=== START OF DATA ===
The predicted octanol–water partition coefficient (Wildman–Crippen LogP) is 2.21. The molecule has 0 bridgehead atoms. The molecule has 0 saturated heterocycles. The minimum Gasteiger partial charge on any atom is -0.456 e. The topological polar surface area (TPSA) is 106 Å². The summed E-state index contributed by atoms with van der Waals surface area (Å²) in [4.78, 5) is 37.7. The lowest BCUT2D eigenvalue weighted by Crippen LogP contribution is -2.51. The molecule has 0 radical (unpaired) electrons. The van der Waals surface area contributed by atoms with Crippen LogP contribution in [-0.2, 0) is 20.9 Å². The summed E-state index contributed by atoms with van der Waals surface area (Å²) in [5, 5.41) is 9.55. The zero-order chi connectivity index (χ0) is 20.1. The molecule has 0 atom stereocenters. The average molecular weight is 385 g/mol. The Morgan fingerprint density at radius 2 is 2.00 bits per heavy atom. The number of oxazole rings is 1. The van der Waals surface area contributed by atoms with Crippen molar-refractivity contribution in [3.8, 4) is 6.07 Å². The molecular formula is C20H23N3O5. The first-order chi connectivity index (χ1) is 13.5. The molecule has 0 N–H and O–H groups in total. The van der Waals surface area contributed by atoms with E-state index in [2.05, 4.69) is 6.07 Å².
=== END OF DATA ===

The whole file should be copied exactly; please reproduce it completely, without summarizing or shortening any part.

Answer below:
The predicted octanol–water partition coefficient (Wildman–Crippen LogP) is 2.21. The molecule has 0 bridgehead atoms. The molecule has 0 saturated heterocycles. The minimum Gasteiger partial charge on any atom is -0.456 e. The topological polar surface area (TPSA) is 106 Å². The summed E-state index contributed by atoms with van der Waals surface area (Å²) in [4.78, 5) is 37.7. The lowest BCUT2D eigenvalue weighted by Crippen LogP contribution is -2.51. The molecule has 0 radical (unpaired) electrons. The van der Waals surface area contributed by atoms with Crippen LogP contribution in [-0.2, 0) is 20.9 Å². The summed E-state index contributed by atoms with van der Waals surface area (Å²) in [5, 5.41) is 9.55. The zero-order chi connectivity index (χ0) is 20.1. The molecule has 0 atom stereocenters. The average molecular weight is 385 g/mol. The Morgan fingerprint density at radius 2 is 2.00 bits per heavy atom. The number of oxazole rings is 1. The van der Waals surface area contributed by atoms with Crippen molar-refractivity contribution in [3.8, 4) is 6.07 Å². The molecular formula is C20H23N3O5. The first-order chi connectivity index (χ1) is 13.5. The molecule has 0 N–H and O–H groups in total. The van der Waals surface area contributed by atoms with E-state index in [2.05, 4.69) is 6.07 Å².